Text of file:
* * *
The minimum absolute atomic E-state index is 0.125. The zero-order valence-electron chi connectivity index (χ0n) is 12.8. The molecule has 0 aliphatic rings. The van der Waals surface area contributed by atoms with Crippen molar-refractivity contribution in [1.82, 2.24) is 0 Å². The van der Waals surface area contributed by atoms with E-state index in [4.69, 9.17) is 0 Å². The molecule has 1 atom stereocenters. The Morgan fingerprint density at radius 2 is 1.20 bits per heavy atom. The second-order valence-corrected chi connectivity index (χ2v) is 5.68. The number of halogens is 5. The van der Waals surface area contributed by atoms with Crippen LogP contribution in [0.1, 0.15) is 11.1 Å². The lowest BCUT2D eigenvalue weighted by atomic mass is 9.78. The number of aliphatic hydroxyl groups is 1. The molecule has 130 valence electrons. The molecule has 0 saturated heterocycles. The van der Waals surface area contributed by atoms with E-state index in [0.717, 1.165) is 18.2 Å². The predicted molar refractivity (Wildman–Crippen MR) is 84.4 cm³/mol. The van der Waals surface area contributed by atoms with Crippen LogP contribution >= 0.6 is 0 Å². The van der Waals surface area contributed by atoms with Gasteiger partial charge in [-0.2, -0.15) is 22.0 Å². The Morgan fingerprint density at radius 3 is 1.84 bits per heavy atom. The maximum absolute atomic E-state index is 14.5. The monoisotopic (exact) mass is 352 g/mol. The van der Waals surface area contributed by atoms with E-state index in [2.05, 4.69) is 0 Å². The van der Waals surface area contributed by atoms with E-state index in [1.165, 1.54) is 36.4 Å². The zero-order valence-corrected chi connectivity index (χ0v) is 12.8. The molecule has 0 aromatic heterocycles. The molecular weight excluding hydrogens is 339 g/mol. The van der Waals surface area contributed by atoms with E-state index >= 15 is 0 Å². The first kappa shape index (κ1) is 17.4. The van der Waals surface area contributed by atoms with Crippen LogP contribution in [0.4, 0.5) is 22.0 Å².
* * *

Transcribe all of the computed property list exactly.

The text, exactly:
The minimum absolute atomic E-state index is 0.125. The zero-order valence-electron chi connectivity index (χ0n) is 12.8. The molecule has 0 aliphatic rings. The van der Waals surface area contributed by atoms with Crippen molar-refractivity contribution in [1.82, 2.24) is 0 Å². The van der Waals surface area contributed by atoms with E-state index in [4.69, 9.17) is 0 Å². The molecule has 1 atom stereocenters. The Morgan fingerprint density at radius 2 is 1.20 bits per heavy atom. The second-order valence-corrected chi connectivity index (χ2v) is 5.68. The number of halogens is 5. The van der Waals surface area contributed by atoms with Crippen LogP contribution in [0.1, 0.15) is 11.1 Å². The lowest BCUT2D eigenvalue weighted by atomic mass is 9.78. The number of aliphatic hydroxyl groups is 1. The molecule has 130 valence electrons. The molecule has 0 saturated heterocycles. The van der Waals surface area contributed by atoms with E-state index in [0.717, 1.165) is 18.2 Å². The predicted molar refractivity (Wildman–Crippen MR) is 84.4 cm³/mol. The van der Waals surface area contributed by atoms with Crippen LogP contribution >= 0.6 is 0 Å². The van der Waals surface area contributed by atoms with Gasteiger partial charge in [-0.2, -0.15) is 22.0 Å². The Morgan fingerprint density at radius 3 is 1.84 bits per heavy atom. The maximum absolute atomic E-state index is 14.5. The monoisotopic (exact) mass is 352 g/mol. The van der Waals surface area contributed by atoms with E-state index in [2.05, 4.69) is 0 Å². The van der Waals surface area contributed by atoms with E-state index in [1.165, 1.54) is 36.4 Å². The zero-order valence-corrected chi connectivity index (χ0v) is 12.8. The molecule has 0 aromatic heterocycles. The molecular weight excluding hydrogens is 339 g/mol. The van der Waals surface area contributed by atoms with E-state index >= 15 is 0 Å². The first kappa shape index (κ1) is 17.4. The van der Waals surface area contributed by atoms with Crippen LogP contribution in [0.4, 0.5) is 22.0 Å².